In our town in south-east England, things have changed rapidly over the past 25 years. Those who bought their first property before the late 1980s -- whether they were 20-year-old trust-fund mummy's boys or 30-year-old middle-income parents -- are now sitting pretty. The value of their property may now be such that, for instance, they can afford to remortgage or even downsize in order to fund their children's university education. Those of us who bought in the 1990s may at least be lucky enough to have something nice (though perhaps rather cramped) in which to live, but that’s all we’ll ever have. Those who are thinking of buying their first property now are absolutely stuffed.

Gallimaufry said...

I realized the extent of the house-price feeding frenzy in 2002 when I learnt my flat had more than doubled in price in six years. I hadn't done much work on it beyond maintenance. The thing that concerned me was that the mortgage was comfortably less than 3x my salary in 1996 yet nearly 5x in 2002. Put bluntly, I couln't buy my flat in 2002. How much UK capital has been wasted on the property bubble that might have been better invested elsewhere? Are we any richer or just running faster?

Anonymous said...

Mark Steyn has been saying much the same thing for some time (minus the statistics): cheaper family homes encourages larger families encourages 'family values' encourages cultural conservatism. It also encourages emigrtion to the US. The same may be said for the legions of Brits queuing up to go Down Under: the wages may be lower there but in real terms houses can be 30% cheaper, and notably larger.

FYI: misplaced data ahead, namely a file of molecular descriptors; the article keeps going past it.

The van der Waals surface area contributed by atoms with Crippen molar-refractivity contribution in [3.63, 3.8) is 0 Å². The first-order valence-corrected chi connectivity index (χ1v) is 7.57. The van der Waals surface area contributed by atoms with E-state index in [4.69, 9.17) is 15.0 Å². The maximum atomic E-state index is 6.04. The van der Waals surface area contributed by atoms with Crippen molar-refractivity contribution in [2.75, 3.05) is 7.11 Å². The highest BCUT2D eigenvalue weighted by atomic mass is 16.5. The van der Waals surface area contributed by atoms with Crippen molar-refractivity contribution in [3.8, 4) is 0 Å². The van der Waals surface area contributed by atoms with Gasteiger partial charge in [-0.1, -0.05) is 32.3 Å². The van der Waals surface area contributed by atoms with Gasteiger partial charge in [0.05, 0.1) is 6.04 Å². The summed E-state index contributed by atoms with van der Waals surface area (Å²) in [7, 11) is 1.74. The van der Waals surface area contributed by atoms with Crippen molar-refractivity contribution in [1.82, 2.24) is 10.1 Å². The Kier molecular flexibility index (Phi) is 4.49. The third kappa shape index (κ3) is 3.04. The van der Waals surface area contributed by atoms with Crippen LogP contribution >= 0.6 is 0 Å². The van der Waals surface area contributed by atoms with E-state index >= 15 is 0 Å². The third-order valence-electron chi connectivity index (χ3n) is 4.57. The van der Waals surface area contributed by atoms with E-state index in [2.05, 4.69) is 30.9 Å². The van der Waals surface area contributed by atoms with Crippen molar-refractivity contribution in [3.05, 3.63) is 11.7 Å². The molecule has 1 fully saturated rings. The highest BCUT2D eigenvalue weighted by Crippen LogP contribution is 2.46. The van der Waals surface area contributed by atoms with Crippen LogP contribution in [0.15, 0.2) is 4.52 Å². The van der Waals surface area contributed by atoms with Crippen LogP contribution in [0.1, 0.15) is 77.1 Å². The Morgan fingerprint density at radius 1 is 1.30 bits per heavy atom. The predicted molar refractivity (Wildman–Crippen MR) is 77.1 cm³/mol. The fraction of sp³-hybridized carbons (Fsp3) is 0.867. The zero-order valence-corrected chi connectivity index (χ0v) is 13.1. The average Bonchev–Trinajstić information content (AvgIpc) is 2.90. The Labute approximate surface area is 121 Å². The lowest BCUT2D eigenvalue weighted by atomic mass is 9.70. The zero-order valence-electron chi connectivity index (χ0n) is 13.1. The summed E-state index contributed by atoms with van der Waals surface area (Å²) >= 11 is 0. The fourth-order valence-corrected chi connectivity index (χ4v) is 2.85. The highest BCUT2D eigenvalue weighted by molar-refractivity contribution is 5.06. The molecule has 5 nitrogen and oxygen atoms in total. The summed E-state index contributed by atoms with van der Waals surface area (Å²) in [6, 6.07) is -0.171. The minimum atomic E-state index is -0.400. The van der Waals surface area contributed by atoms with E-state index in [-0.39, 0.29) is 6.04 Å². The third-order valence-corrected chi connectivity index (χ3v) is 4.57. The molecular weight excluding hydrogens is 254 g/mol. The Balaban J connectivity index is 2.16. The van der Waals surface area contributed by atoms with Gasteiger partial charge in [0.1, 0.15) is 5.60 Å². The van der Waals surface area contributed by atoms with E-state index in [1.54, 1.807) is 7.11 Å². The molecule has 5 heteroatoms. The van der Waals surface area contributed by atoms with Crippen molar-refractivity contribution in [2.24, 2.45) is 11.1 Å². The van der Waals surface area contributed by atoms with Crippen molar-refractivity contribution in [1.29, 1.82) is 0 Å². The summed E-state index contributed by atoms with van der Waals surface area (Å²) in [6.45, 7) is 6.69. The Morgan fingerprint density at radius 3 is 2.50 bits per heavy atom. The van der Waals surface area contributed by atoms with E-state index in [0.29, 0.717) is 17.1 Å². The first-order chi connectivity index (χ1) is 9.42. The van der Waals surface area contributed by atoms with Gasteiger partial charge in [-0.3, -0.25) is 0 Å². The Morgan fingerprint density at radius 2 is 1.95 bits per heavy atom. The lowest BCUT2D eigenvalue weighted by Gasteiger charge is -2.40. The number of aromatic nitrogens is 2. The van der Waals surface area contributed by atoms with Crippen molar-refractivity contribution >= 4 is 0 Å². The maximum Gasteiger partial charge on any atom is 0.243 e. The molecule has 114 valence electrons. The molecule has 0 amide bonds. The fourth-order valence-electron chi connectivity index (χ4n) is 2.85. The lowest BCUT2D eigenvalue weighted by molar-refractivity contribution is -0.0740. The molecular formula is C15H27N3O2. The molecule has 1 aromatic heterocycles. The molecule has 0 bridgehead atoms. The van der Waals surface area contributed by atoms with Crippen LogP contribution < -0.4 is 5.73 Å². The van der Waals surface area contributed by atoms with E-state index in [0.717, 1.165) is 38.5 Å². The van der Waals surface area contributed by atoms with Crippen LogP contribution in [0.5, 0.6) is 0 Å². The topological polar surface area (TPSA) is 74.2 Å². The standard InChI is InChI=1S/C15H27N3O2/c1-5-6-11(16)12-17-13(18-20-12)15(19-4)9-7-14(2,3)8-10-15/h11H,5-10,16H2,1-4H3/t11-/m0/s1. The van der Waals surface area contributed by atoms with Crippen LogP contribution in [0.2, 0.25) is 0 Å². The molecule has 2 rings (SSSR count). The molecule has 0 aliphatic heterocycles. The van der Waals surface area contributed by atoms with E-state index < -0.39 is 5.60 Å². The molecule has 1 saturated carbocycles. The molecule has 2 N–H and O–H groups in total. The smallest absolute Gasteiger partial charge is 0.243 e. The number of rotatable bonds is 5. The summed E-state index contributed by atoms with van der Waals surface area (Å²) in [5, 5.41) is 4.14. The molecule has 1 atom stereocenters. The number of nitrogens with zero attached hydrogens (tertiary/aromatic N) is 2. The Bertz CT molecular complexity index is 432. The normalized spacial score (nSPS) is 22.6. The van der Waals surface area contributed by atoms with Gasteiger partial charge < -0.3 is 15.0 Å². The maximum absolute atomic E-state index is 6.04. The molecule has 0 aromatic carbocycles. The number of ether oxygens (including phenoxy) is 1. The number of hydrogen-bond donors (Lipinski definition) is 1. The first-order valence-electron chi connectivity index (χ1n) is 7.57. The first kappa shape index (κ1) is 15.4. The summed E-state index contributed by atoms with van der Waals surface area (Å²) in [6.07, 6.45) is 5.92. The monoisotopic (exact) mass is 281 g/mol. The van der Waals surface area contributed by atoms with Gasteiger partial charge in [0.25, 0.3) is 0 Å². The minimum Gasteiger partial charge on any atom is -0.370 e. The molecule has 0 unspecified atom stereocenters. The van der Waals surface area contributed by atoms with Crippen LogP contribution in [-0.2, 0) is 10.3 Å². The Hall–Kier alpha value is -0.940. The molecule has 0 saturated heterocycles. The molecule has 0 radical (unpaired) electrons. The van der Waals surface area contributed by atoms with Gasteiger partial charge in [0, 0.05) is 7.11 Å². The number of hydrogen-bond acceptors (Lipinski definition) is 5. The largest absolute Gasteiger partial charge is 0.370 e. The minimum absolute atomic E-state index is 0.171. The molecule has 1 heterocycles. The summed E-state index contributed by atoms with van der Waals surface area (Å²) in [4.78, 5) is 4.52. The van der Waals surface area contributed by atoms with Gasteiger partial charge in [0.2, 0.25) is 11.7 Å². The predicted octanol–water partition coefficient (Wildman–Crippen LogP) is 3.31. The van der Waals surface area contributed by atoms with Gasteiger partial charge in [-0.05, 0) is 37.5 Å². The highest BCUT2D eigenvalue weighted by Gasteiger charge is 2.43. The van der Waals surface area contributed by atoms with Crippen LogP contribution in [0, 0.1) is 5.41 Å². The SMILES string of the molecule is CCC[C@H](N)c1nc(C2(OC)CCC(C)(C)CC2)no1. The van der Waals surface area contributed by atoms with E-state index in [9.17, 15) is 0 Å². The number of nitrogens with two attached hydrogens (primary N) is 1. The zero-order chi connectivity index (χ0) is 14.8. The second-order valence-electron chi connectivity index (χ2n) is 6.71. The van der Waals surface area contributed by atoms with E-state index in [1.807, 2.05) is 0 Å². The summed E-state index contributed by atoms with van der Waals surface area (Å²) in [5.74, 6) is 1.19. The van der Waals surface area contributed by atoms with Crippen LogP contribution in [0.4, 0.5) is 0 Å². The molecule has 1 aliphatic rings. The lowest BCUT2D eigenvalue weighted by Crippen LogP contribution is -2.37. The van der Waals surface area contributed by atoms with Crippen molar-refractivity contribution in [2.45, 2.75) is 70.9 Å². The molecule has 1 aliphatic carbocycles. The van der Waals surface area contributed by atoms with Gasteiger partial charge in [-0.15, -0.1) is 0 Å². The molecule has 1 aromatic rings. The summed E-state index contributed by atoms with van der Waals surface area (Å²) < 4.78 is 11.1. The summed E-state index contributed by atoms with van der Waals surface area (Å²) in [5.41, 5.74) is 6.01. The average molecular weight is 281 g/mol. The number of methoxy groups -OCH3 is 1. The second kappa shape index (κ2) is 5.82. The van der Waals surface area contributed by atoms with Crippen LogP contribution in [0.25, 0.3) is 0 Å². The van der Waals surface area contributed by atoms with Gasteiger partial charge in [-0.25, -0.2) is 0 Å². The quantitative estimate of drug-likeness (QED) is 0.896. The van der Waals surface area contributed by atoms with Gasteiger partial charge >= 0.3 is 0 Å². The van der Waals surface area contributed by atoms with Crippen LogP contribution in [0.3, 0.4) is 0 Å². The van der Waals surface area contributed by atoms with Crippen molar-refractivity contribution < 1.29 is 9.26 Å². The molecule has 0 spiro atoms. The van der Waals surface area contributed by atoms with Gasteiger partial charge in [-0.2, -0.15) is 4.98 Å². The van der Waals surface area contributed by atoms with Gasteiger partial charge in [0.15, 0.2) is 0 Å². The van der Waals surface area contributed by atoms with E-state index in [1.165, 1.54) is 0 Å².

Interestingly, the mayor of San Francisco seems worried that not many people are having kids there (quelle surprise!), thus imperilling the city school system. How many families are really interested in bringing up kids in a gay paradise?

Who can reverse the trends for the southeast of England?

Colbert

Anonymous said...

its also because years ago 'kids' used to start work 10 years earlier.
When my Granddad left school at 14 years old as was the norm, his dad gave him the milk-round the next day and told him to get on with it! He ofcourse didn't have a drivers license as there was no such thing then.

-

In some areas in the West Midlands the government is trying to close down rural school because not enough kids apparently, but if there is no schools people with families will not be attracted to the area and may move out.. So surely a certain about of spare capacity is always needed.
So what is the government upto?

Harry said...

That's the injury: now here's the insult. Two years ago the British government decided to pass the "Civil Partnership Act" giving pairs of homosexuals - the very people whose choices and behaviour are antithetical to the common good and the future of our society - the same privileges as are afforded to married couples

You must be very insecure in your sexuality if you regard that Civil Partnership Act as an 'insult'. And in what way is homosexuality 'antithetical' to the future of a our society?

That's right: the state thinks that there is some kind of analogy between these two radically opposing states

Why are you so vexed by people you don't know doing things that you don't know about in a relationalship that you don't care about? Ever considered acquiring a life of your own?